How to play like Wes Montgomery
Born in 1925 to a musical family, Wes got his start in music on a four string tenor guitar bought for the boy by his elder brother Monk. However it wasn’t until he was 20 years old on hearing Charlie Christian that we became motivated to acquire a six string and start work in earnest. This makes him one of the late starters of jazz.
The personal circumstances of his life, working two jobs welding sheet metal in Indianapolis and practicing by night makes his towering achievements all the more extraordinary. It is also, as Wes told it, the need to keep the sound of the guitar from waking his wife and seven children as he burned the midnight oil.
In any case, he got his first break playing Charlie Christian’s solos note for note in the vibraphonist Lionel Hampton’s band as he didn’t yet have the confidence to improvise solos of his own. However, when the improvisor Wes started to spread his wings on classic early Riverside discs such as ‘The Incredible Jazz Guitar’, his star was truly in the ascendent.
Many classic recordings followed including ‘Bumpin’ and ‘Smokin’ at the Half Note’ as leader and sideman dates with Harold Land, Jimmy Smith, Cannonball Adderly, Nat Adderly and George Shearing. Later success and attempts at crossover success took him away from small band jazz and towards a more commercial sound covering pop hits with lush string arrangement.
Tragically Wes passed away in 1968 at the age of 45. But his conquest of the jazz guitar world was practically undisputed, and his influence can be felt today in almost every jazz guitarist.
Wes is perhaps most famed for exclusively using his right thumb to articulate notes for a great warmth of tone and with as much dexterity as a pick player! Film footage reveals that this speed and clarity was achieved through a mixture of right-hand slurs, and thumb upstrokes as well as downstrokes. In some way’s Wes’s right hand technique echoes that of Django, playing downstrokes into the guitar strings in the same way, albeit without a plectrum.
His left hand technique is much less discussed but is equally important to his sound. Favouring a three fingered approach not dissimilar from many blues players, Wes seems to have often preferred low positions (even 1st/open position) on the guitar, but was also highly mobile along the neck using slides and shifts. This very Wes fingering for a m13 arpeggio gives an idea of this (this to be played with the three big fingers, thumb over the neck and LOTS of shifting)
This diagonal approach to fingering appears to be shared by many three fingered/self taught players, perhaps most famously Jimi Hendrix. If you haven’t experimented with this type of fingering, and are primarily a positional player, it can be really freeing to travel the fretboard in this way.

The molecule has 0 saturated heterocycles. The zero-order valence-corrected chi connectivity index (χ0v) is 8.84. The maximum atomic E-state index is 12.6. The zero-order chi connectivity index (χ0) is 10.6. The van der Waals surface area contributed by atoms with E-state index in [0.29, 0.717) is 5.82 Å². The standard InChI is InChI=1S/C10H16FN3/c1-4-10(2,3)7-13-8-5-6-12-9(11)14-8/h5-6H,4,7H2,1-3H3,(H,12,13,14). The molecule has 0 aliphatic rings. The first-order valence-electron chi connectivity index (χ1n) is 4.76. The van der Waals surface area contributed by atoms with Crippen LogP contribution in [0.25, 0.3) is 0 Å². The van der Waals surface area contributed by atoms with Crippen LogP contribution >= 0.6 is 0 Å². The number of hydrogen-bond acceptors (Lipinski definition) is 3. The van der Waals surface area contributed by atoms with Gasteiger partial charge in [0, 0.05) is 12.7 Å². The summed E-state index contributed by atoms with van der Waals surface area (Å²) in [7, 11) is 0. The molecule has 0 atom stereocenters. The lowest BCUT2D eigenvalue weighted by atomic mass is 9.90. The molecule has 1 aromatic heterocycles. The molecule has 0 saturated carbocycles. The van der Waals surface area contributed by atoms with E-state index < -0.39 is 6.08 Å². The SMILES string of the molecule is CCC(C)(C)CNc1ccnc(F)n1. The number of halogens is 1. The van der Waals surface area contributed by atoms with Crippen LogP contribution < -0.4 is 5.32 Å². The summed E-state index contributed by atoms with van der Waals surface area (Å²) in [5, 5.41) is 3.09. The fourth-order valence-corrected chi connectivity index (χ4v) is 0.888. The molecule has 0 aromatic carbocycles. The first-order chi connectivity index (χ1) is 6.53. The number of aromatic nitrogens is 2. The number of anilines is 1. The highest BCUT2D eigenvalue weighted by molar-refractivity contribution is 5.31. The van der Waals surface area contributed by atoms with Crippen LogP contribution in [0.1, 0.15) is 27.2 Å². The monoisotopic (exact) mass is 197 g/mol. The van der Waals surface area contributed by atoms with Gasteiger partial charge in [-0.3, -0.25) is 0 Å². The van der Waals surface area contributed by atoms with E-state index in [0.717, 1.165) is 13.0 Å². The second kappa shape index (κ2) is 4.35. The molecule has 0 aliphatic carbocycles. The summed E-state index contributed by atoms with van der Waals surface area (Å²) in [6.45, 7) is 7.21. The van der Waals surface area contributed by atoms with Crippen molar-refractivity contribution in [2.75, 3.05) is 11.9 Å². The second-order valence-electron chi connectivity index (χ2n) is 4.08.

Wes really stands at the intersection between the bop era and the modal era. As a result while he was an extremely adept soloist on the functional changes you find in standard songs such as Misty and Willow Weep for Me, but also an adept soloist on such modal tunes as ‘Impressions’. Many of his compositions such as ‘Four on Six’ contain a vamp or modal element.
Wes’s playing is famously based around three tiers
- Single note lines
- Block chords
Single Note Soloing
Wes’s single note line playing features a lot of bop language – such as arpeggios, chord tone enclosures, lines cribbed from legendary alto sax player Charlie Parker and so on. However, there’s a few elements that stick out to me as distinctively Wes:
- Heavy use of ii-V’s. Much of Wes’s soloing is based on ii-V licks that are often transposed around the neck. This a very guitaristic approach that seems natural to the instrument. However, Wes often makes use of ii-V lines on minor vamps (so Dm-G7 on Dm), or on minor ii-V-I’s (so he’ll play Dm G7 Cm instead of Dm7b5 G7 Cm, for instance.)
- Heavy use of the bVII sub and avoidance of the dominant chord. Often Wes will play notes from the bVIImaj7 sub on V7 – so he’ll play Fmaj7 on G7, giving an overall G7sus4 quality. This is very ‘churchy’ and became a common sound in 60s soul and pop music too.
- Use of extended arpeggios. Wes is often found on the colourful notes of the chords, and one of his favourite moves is to play extended arpeggios like the one above over minor chords.
- Use of the ‘wrong pentatonic’; Wes can often be heard playing the minor pentatonic scale a fourth lower than the minor chord. For example, he will often use C minor blues on Fm7. This creates a lot of interesting notes over the Fm chord – lots of colourful 9ths and 11th’s.
- Whole tone scale. Wes’s secret weapon is the use of the whole tone scale used not just on dominants as is traditional, but on minor chords too. Taking advantage of the ii-V relationship, we can regard any minor as a dominant a fourth higher. On Four on Six from Smokin’ at the Half Note, he treats Gm7 as a C7 chord and uses C whole tone for an intriguing, off kilter sound.
- Plenty of blues! Wes’s playing is liberally spiced with blues licks and nuances.
One of his most famous traits, Wes’s use of octaves was inspired by Django, who sometimes used them for a brash, trumpet like sound. Wes’s octave work is noted for its warmth of tone, in sharp contrast!